available to them in the state courts before a federal
district court will consider the merits of constitutional
claims in a federal habeas petition. 28 U.S.C. §
2254(b)(1)(A); Dressler v. McCaughtry, 238 F.3d 908,
912 (7th Cir. 2001) (noting that if petitioner “either
failed to exhaust all available state remedies or raise all
claims before the state courts, his petition must be denied
without considering its merits”). A federal district
court cannot address the merits of the constitutional claims
raised in a federal habeas petition “unless the state
courts have had a full and fair opportunity to review
them.” Farrell v. Lane, 939 F.2d 409, 410 (7th
Cir. 1991) (citation omitted).
petitioner must raise his constitutional claims in state
court ‘to alert fairly the state court to the federal
nature of the claim and to permit that court to adjudicate
squarely that federal issue.’” Weddington v.
Zatecky, 721 F.3d 456, 465 (7th Cir. 2013) (quoting
Villanueva v. Anglin, 719 F.3d 769, 775 (7th Cir.
2013)). A petitioner exhausts his constitutional claim when
he has presented it to the highest state court for a ruling
on the merits. O’Sullivan v. Boerckel, 526
U.S. 838, 845 (1999); Arrieta v. Battaglia, 461 F.3d
861, 863 (7th Cir. 2006). A petitioner must fairly present
his claims, which “requires the petitioner to assert
his federal claim through one complete round of state-court
review, either on direct appeal of his conviction or in
post-conviction proceedings. This means that the petitioner
must raise the issue at each and every level in the state
court system, including levels at which review is
discretionary rather than mandatory.” Lewis v.
Sternes, 390 F.3d 1019, 1025–26 (7th Cir. 2004)
(citing O'Sullivan, 526 U.S. at 845) (citation
omitted). Once the state’s highest court has had a full
and fair opportunity to evaluate the merits of the claim, a
prisoner is not required to present it again to the state
courts. Humphrey v. Cady, 405 U.S. 504, 516 n.18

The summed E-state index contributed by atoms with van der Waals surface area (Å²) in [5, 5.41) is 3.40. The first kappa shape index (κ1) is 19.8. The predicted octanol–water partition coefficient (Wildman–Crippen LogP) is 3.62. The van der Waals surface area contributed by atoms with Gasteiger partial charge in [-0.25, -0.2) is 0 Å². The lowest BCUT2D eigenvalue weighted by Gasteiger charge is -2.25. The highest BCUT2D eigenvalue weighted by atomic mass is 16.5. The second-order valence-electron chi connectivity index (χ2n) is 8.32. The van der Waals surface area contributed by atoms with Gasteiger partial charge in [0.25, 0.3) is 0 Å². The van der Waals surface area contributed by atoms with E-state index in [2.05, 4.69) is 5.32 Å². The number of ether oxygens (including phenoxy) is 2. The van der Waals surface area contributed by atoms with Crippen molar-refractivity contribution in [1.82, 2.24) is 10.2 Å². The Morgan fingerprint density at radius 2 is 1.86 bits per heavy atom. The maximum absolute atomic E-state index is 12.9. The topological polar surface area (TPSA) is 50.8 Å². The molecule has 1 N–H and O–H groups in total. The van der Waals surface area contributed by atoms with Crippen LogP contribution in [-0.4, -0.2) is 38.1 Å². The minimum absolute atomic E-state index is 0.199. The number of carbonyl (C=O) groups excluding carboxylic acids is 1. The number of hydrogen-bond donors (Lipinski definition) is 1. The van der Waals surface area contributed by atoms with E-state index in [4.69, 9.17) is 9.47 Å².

did not exhaust his state court remedies for wrongful denial
of parole. Petitioner cites numerous appeals before the
Wisconsin state courts throughout the materials filed with
his habeas petition, ostensibly to show that he exhausted his
claims in state court. These include the Wisconsin state
court appeals identified as 17AP2209, 2015AP2125-W,
2017XX103-W, and 2017XX159-W. Dkt. No. 51 at 2. Petitioner
also mentions a writ of habeas corpus made to the Wisconsin
Supreme Court on January 3, 2018. Dkt. No. 1 at 22. However,
Petitioner fails to explain how this writ or these appeals
directly relate to the parole denial at issue here. In any
event, none of these cases satisfy Petitioner’s
requirement to properly exhaust his federal claims by first
seeking certiorari in the state circuit court and presenting
his parole challenge before each level in the Wisconsin state
court system. Prior claims on related or unrelated issues
will not suffice.
cases presenting unexhausted claims or mixed claims, the
petition is stayed by the federal district court and returned
to the state courts for total exhaustion. The Supreme Court
has explained that “as a matter of comity, federal
courts should not consider a claim in a habeas corpus
petition until after the state courts have had an opportunity
to act.” Rose v. Lundy, 455 U.S. 509, 515
(1982) (citing In Ex parte Royall, 117 U.S. 241, 251
(1886)). However, as explained in the discussion that
follows, some claims cannot be remanded to the state courts
to be exhausted if the time to meet the state procedural
requirements to raise such claims has expired.
Petitioner’s claims fall in this category, having been
procedurally defaulted by the passage of time.
As Petitioner procedurally defaulted on his claims in the
state court system, theycannot be ...